There are many subtitles but potentially important differences between these types of business entities, and exceptions to the general rules governing them, which are not mentioned in this very brief summary. You should not make a decision for your business based on the limited information contained here, which is intended only as background.
A sole proprietorship is a business owned by a single individual. If it goes by a name that has any words in it other than just the owner’s name, for example, Tom’s Auto Repair, it is a good idea to file a Fictitious Business Name Statement for the business in the County Clerk’s Office. This will allow the business to sue or be sued in the name of the business rather than the name of the owner, and it may give some trade name protection against use of that name or a confusingly similar one by competitors. A sole proprietorship does not provide any protection for the assets of the owner of the business against liability for the debts or torts of the business.
A general partnership is a business owned by two or more persons, each of whom is fully liable individually to outsiders for the entire amount of the debts or torts of the business if the other partners(s) are unable to pay their share. The partners may agree among themselves for different contributions of capital and or labor from the individual partners, and different decision-making authority, as well as different percentages of individual liability for the debts and torts of the business. These agreements are enforceable among the partners, but, as stated, do not limit the liability of each individual to the outside world for the partnership obligations. To avoid future misunderstandings, it is essential to have a signed, written Partnership Agreement detailing the different or identical individual partners’ internal contributions and liability. Crippling tort liability can tend to be minimized by insurance. A partnership should take out life insurance on each partner, naming the other partner(s) as beneficiaries, so that the surviving partner(s) can buy out the share of the deceased partner from the partner’s heirs/survivors. This arrangement and its details should be set out in a signed, written Buy-Sell Agreement between the partners. Partnerships terminate on the death of all partners. Unless the partners have made different arrangements among themselves, like a Buy-Sell Agreement supported by adequate insurance money to eliminate the deceased partner’s share of the partnership debt and an indemnification by financially- able remaining partner(s) for the balance of any partnership debt, the estates of the deceased partners are liable for the debts of the partnership.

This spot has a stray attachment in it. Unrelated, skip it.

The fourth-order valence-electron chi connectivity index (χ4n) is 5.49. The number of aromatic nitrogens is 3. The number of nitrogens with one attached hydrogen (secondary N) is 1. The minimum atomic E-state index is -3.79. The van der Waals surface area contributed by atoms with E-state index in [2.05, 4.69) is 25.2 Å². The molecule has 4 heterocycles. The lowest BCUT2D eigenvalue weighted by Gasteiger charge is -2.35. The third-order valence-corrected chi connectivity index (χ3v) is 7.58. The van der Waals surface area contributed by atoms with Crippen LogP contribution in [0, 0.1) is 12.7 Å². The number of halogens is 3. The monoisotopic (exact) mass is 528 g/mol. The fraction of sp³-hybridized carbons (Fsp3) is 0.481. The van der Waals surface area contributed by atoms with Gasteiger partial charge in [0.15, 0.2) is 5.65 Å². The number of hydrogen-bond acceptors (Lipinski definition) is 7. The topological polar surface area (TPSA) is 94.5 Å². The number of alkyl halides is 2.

In a limited partnership, there are two kinds of partners – general partner(s) and limited partner(s). The general partner(s) has (have) all the decision-making authority, and are fully liable individually to outsiders for the entire amount of the debts or torts of the business. The limited partner(s) has (have) no decision-making authority, but have no liability beyond their initial investment for the debts or torts of the partnership.
There are several types of corporations – C corporations, S corporations, Non-Profit Corporations, Religious Corporations, etc.
In most cases, the contract and tort creditors of corporations are limited to enforcing their claims against the assets of the corporation, and cannot reach the assets of the individual owners (shareholders) of the corporations. The corporation comes into existence through the filing of Articles of Incorporation with the California Secretary of State, and the designation of several legally required officers, which may all be the same person, who may also own all the shares of stock of the corporation. Where this is not the case, the corporation is governed by a Board of Directors elected annually by the shareholders at a mandatory Annual Shareholders Meeting, and also by By-Laws adopted at the first meeting of the Board. Annual reports on the identity of the essential officers must be filed with the Secretary of State, and written minutes of the Annual Shareholders Meeting must be kept. A fixed, but sizable, Corporate Franchise Tax must be paid each year to the Franchise Tax Board. The income of the corporation that is not distributed to the shareholders is subject to annual U.S. and California income tax. Corporate income distributed to the shareholders is taxed individually to those shareholders.
Limited Liability Companies
Limited Liability Companies, often called “LLCs,” share many characteristics of corporations. They come into existence through the filing of Articles of Organization with the Secretary of State. They are owned by Members, each of whom owns a designated fractional share of LLC. Unlike a corporation, there are no shares of stock and no meetings are required.. LLCs are governed by an Operating Agreement between the Members and must have at least one Manager. Like corporations, in most cases, the contract and tort creditors of LLCs are limited to enforcing their claims against the assets of the LLC, and cannot reach the assets of the individual Members. Annual reports on the identity of the Members and Manager(s) must be filed with the Secretary of State. The same fixed, but sizable, Corporate Franchise Tax paid by corporations must be paid each year to the Franchise Tax Board. The income of the LLC that is not distributed to the Members is subject to annual U.S. and California income tax. The Members are taxed individually on distributions of income from the LLC to the Members.